If you search online for just about any dog breed you are likely to come across a page from the American Kennel Club (AKC) in the first few results. This is not happenstance: they do a great job of optimizing content for search. Throughout the guide, I will use AKC’s Golden Retriever page, which ranks first in Google for “Golden Retriever” searches, as an example of good on-page SEO.

Following are eight simple steps to take to improve your site’s on page SEO, using AKC as an example of an organization that does this well.

(1) Pick a target keyword

Perhaps the most important tip is the most obvious. When writing a new piece content for your website you should do so with a target keyword in mind. So if you want the page you are creating to rank well for the term “golden retriever,” you need to draft the page with that goal in mind. Nearly all of the tips below are tactical steps you can take to optimize after you have selected your target keyword.

In addition to picking a primary keyword, you will also want to think through related searches people might perform. As an example, people interested in golden retrievers may search for related phrases such as “golden retriever puppies,” “golden retriever temperament,” and “rescue golden retrievers.”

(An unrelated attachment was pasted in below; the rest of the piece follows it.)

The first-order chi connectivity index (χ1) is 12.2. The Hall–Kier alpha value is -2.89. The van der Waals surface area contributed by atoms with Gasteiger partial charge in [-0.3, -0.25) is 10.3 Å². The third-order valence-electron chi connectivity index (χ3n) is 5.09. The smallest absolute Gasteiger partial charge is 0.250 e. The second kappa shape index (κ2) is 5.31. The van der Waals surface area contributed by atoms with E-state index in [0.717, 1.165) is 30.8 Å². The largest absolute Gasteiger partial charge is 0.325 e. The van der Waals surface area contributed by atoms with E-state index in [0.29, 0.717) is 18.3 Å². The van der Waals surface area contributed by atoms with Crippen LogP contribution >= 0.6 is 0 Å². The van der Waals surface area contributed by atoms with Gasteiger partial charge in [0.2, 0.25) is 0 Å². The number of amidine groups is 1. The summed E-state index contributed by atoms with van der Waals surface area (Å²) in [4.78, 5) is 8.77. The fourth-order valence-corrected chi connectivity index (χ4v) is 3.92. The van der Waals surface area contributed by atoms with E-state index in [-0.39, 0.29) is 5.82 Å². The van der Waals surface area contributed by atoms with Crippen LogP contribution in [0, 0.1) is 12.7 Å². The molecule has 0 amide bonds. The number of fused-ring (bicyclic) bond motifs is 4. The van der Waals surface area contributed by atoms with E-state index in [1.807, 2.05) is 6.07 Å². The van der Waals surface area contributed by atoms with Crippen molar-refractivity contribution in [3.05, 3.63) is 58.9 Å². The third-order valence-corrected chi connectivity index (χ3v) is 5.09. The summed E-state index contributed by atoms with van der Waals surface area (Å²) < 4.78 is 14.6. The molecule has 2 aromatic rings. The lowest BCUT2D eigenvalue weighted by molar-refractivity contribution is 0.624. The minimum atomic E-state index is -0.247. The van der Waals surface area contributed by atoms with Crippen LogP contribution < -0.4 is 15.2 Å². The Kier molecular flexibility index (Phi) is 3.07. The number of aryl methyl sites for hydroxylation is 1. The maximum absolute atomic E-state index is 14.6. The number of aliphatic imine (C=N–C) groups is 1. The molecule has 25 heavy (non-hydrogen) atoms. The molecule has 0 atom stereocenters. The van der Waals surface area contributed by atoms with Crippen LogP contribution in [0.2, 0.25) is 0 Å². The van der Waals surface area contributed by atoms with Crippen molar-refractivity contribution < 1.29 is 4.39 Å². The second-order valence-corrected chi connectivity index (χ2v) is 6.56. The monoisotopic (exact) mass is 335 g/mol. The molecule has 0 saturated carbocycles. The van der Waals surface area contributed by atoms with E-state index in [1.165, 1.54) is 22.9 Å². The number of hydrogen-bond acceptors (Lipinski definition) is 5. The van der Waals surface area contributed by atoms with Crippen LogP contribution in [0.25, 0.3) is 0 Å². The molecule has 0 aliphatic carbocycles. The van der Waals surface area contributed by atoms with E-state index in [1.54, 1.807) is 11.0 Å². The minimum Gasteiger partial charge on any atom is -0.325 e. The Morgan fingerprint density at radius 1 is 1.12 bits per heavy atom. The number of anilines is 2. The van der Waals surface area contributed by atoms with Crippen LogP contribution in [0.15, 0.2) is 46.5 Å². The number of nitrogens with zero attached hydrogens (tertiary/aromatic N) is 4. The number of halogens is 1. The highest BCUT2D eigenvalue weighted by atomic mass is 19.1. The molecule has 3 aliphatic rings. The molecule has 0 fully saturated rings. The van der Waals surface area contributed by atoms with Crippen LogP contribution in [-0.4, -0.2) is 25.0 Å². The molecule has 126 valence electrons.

(2) Create engaging and comprehensive content

It is important that the pages you create are visually attractive, easy to read online, and substantive. I recommend using video, subheadings, and images to make your page engaging. Taking these steps will help improve your performance for key on-page ranking factors such as dwell time (the length of time a visitor spends on your page after clicking from search results) and bounce rate.

The AKC site does a great job of creating attractive and substantive content. Their golden retriever page gives users what they want: tons of photos and information about golden retriever presented in an easy-to-read and attractive format.

Golden Retriever On Page SEO

Put simply, creating content about your chosen keyword that people find valuable will improve your rank.

(3) Pick a search engine friendly URL